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    Unfortunately the standing martingale has become a standard 'crutch' to facilitate poor riding. It limits how high the horse can resist when riders hang on the horses' mouths. It's the flash noseband of the hunter ring.

    I know some people who tell me that once I've had my nose broken with a neck coming at me quickly, I will put a martingale on every horse. These are the sorts of people who jump 4'+ regularly without helmets, so I'm not gonna say they are exactly geniuses....

    I think the last time I put one on a horse was a 4 year old I took to a hunter pace. I threw it on the trailer last minute when it occurred to me "well I haven't really done too much with this horse, it ain't so broke, and I ain't so sure how this is gonna go, so maybe a martingale would be a good idea." Unfortunately, many riders feel the same way about their daily ride as I felt about that hunter pace.


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  13. #13
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    Quote Originally Posted by over the moon View Post
    If/when he shows you that he needs it.

    What a silly fad to have every horse in the hunter ring in a standing martingale. It's supposed to be a training tool, not an accessory.
    None of my horses have needed a standing martingale and they are never, ever ridden in one at home. But, unfortunately, my trainer is a slave to fashion and shows in one on each and every hunter he rides in the ring. This is one area that he and I had a "friendly" disagreement over. (I actually had to go out and buy standing martingales...I didn't even own one.) I still don't get it.

    In my old age I've learned to pick my battles and I don't sweat the small stuff anymore.
    Fan of the Swedish Chef



  14. #14
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    I feel ya, Go Fish, 45 years in the horse biz and I had never used one either (and also had to go out and buy one!). However, you'll never hear me kvetching about standings on horses who don't need them again, since everyone wearing them is the PERFECT disguise for a horse who really does need it!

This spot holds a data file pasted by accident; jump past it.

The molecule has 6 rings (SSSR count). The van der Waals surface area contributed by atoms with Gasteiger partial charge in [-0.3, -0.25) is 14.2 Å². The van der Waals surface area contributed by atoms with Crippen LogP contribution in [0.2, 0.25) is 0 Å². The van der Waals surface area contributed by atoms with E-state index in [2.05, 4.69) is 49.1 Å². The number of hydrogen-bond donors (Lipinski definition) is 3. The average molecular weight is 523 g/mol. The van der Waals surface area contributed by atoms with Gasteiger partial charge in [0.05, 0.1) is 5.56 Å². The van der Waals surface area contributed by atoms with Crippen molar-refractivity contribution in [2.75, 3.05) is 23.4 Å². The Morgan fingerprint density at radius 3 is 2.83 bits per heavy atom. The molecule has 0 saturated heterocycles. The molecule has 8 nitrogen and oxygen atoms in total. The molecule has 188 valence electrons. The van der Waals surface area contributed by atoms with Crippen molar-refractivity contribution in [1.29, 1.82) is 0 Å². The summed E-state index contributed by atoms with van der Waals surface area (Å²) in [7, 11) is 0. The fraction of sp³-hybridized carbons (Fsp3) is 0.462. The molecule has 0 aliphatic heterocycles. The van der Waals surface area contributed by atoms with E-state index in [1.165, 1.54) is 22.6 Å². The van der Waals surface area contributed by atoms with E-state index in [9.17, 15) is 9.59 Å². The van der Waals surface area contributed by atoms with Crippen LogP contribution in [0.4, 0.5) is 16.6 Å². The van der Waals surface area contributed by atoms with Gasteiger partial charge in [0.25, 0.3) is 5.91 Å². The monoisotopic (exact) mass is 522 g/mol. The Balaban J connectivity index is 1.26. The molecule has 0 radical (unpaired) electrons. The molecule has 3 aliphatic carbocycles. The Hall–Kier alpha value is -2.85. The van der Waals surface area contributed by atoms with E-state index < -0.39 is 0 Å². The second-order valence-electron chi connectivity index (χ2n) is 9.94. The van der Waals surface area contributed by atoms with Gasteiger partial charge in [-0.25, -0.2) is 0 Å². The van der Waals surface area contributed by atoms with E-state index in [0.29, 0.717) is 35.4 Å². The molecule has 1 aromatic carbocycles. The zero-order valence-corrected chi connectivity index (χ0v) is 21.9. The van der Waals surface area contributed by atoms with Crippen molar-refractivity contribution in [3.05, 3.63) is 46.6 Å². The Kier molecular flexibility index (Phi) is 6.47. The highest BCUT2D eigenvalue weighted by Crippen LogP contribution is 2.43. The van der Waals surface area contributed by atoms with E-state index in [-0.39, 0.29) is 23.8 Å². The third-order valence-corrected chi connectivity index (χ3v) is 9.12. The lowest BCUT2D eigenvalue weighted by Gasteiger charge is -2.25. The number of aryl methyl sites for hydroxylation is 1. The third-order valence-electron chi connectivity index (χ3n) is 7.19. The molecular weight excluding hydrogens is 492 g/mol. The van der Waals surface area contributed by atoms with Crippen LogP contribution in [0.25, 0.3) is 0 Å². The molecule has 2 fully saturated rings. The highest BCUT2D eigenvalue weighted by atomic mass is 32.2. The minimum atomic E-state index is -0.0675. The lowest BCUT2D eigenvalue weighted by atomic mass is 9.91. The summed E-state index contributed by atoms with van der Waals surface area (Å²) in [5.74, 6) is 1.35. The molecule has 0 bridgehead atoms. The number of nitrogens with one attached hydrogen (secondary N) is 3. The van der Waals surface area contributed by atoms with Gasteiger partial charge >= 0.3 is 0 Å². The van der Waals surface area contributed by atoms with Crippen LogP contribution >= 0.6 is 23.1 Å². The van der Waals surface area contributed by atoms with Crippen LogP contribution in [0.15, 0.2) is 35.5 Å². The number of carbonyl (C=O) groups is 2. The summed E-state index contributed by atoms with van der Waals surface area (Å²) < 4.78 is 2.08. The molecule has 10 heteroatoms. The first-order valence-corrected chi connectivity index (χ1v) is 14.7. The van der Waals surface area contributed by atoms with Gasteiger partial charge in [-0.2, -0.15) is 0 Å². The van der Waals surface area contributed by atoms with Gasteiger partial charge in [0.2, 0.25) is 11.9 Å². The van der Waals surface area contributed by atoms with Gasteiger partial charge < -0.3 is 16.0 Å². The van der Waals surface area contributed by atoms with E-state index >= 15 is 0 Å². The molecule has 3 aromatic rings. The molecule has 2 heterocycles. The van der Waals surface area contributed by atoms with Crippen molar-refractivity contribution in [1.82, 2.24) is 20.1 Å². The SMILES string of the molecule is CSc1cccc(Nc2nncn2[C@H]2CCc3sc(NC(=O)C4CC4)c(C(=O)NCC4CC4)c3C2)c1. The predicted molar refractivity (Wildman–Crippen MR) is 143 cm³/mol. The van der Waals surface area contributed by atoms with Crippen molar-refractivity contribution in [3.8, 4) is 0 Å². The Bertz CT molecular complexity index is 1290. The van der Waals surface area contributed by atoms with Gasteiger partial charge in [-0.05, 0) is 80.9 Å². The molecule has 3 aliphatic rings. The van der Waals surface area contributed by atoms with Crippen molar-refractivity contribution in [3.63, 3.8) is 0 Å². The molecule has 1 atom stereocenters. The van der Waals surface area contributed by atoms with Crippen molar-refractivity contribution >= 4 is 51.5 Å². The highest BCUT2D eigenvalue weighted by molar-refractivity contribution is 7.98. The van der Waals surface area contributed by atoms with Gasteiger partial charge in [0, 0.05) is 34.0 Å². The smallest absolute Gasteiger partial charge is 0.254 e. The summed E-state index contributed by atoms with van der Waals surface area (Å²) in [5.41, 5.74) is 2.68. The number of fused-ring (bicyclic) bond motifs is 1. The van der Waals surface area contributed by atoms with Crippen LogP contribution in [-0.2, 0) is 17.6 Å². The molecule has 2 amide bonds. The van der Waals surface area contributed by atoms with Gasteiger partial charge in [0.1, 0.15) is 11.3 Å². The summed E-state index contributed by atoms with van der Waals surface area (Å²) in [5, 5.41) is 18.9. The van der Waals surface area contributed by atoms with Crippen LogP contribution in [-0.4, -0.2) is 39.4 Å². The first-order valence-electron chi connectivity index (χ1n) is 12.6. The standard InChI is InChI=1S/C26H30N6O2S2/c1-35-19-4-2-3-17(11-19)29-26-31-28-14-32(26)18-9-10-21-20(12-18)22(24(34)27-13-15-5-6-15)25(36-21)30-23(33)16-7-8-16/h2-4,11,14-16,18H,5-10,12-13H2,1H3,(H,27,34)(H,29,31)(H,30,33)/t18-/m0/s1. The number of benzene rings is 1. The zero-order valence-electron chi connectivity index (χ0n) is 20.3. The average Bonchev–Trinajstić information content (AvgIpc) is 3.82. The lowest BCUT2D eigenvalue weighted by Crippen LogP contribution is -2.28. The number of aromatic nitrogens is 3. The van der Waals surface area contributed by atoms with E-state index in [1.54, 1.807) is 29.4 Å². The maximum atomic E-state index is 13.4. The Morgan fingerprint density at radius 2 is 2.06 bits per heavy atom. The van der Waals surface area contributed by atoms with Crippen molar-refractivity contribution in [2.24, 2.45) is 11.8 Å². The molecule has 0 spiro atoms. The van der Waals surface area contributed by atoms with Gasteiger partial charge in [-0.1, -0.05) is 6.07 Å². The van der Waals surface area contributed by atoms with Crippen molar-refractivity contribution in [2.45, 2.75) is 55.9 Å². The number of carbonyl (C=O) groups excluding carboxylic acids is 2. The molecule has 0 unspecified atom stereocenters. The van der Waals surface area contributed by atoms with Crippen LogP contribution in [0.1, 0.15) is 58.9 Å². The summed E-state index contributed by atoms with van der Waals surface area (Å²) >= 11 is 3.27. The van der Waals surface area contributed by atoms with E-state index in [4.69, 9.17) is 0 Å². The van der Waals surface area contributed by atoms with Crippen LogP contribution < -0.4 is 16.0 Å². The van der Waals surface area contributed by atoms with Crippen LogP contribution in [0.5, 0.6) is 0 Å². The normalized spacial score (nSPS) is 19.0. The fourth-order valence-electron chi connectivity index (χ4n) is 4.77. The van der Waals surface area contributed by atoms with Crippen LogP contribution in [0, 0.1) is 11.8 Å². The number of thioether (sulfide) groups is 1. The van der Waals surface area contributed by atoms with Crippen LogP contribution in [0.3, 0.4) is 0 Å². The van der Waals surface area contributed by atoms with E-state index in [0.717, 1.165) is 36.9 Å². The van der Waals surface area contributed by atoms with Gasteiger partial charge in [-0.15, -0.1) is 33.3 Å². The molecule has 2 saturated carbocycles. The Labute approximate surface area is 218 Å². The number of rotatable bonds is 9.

"The standard you walk by is the standard you accept."--Lt. Gen. David Morrison, Austalian Army Chief


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  15. #15
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    Quote Originally Posted by Isabeau Z Solace View Post
    Unfortunately the standing martingale has become a standard 'crutch' to facilitate poor riding. It limits how high the horse can resist when riders hang on the horses' mouths. It's the flash noseband of the hunter ring.
    A standing martingale doesn't find distances to the jumps or ask for lead changes. Just sayin'.

    (I like the way they look, personally.)


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  16. #16
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    Jul. 22, 2012
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    Quote Originally Posted by Madeline View Post
    Between the time when you think "If he does that again, he's going to hit me in the nose" and the time when he hits you in the nose.
    I second this. Never used a standing, and don't plan on it unless I come across a horse I need it for. A trainer who wouldn't comply with my wishes on that matter when my horse doesn't need it would quickly be losing my business....


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  17. #17
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    May. 5, 2009
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    Location: Indiana, but my heart is in Zone II
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    I am not a slave to fashion. I just like how they look, like a belt completes a look.

    If you don't need one and don't want to put it on, don't.
    Come to the dark side, we have cookies


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  18. #18
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    Mar. 27, 2009
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    Why would you need one? Why would you put a staning martingale on a horse for a "look"???
    Trainer's website - photos of my horse Airborne under About and Francesca Edwards also in media page 1

    http://www.patricianorciadressage.com/


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  19. #19
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    My horse just plain looks weird and AWKWARD without one on. He looks so naked in his front end and it completes the look. It's not doing any harm, if you don't like them, don't use one.
    As to the OP, I personally would introduce it a ride or two before jumping.


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  20. #20
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    Nov. 28, 2012
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    Default

    I school my horse without a martingale some days and with one other days. It doesn't make that big of a difference with him but I like how he looks with one better than without it.The martingale balances out a lot of horses necks and while that sounds pretty awful, its also a little bit what hunters is about. We all ride in D's and Martingales, its just how we do it and, if a judge responds well to it, its what we'll keep on doing.
    But when to put one on? Start with it on the flat and keep it a little long for a baby, if they're properly trained it shouldn't be a big deal, but just use your own discretion


    2 members found this post helpful.